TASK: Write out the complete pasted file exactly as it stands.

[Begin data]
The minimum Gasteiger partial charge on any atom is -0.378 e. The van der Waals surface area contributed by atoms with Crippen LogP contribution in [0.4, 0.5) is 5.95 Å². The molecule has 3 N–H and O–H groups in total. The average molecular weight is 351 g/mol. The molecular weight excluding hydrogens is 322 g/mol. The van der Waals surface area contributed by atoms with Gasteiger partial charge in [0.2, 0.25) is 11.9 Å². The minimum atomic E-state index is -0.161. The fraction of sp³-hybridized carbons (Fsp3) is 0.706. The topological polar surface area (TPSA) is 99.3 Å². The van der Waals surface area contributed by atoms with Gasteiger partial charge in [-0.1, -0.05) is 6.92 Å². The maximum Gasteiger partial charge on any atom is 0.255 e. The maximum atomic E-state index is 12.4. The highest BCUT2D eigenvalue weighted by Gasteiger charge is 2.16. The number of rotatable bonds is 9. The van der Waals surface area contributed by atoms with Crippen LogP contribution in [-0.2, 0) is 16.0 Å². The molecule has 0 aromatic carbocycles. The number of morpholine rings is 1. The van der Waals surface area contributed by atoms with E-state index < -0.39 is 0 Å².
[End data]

The minimum Gasteiger partial charge on any atom is -0.378 e. The van der Waals surface area contributed by atoms with Crippen LogP contribution in [0.4, 0.5) is 5.95 Å². The molecule has 3 N–H and O–H groups in total. The average molecular weight is 351 g/mol. The molecular weight excluding hydrogens is 322 g/mol. The van der Waals surface area contributed by atoms with Gasteiger partial charge in [0.2, 0.25) is 11.9 Å². The minimum atomic E-state index is -0.161. The fraction of sp³-hybridized carbons (Fsp3) is 0.706. The topological polar surface area (TPSA) is 99.3 Å². The van der Waals surface area contributed by atoms with Gasteiger partial charge in [-0.1, -0.05) is 6.92 Å². The maximum Gasteiger partial charge on any atom is 0.255 e. The maximum atomic E-state index is 12.4. The highest BCUT2D eigenvalue weighted by Gasteiger charge is 2.16. The number of rotatable bonds is 9. The van der Waals surface area contributed by atoms with Crippen LogP contribution in [-0.2, 0) is 16.0 Å². The molecule has 0 aromatic carbocycles. The number of morpholine rings is 1. The van der Waals surface area contributed by atoms with E-state index < -0.39 is 0 Å².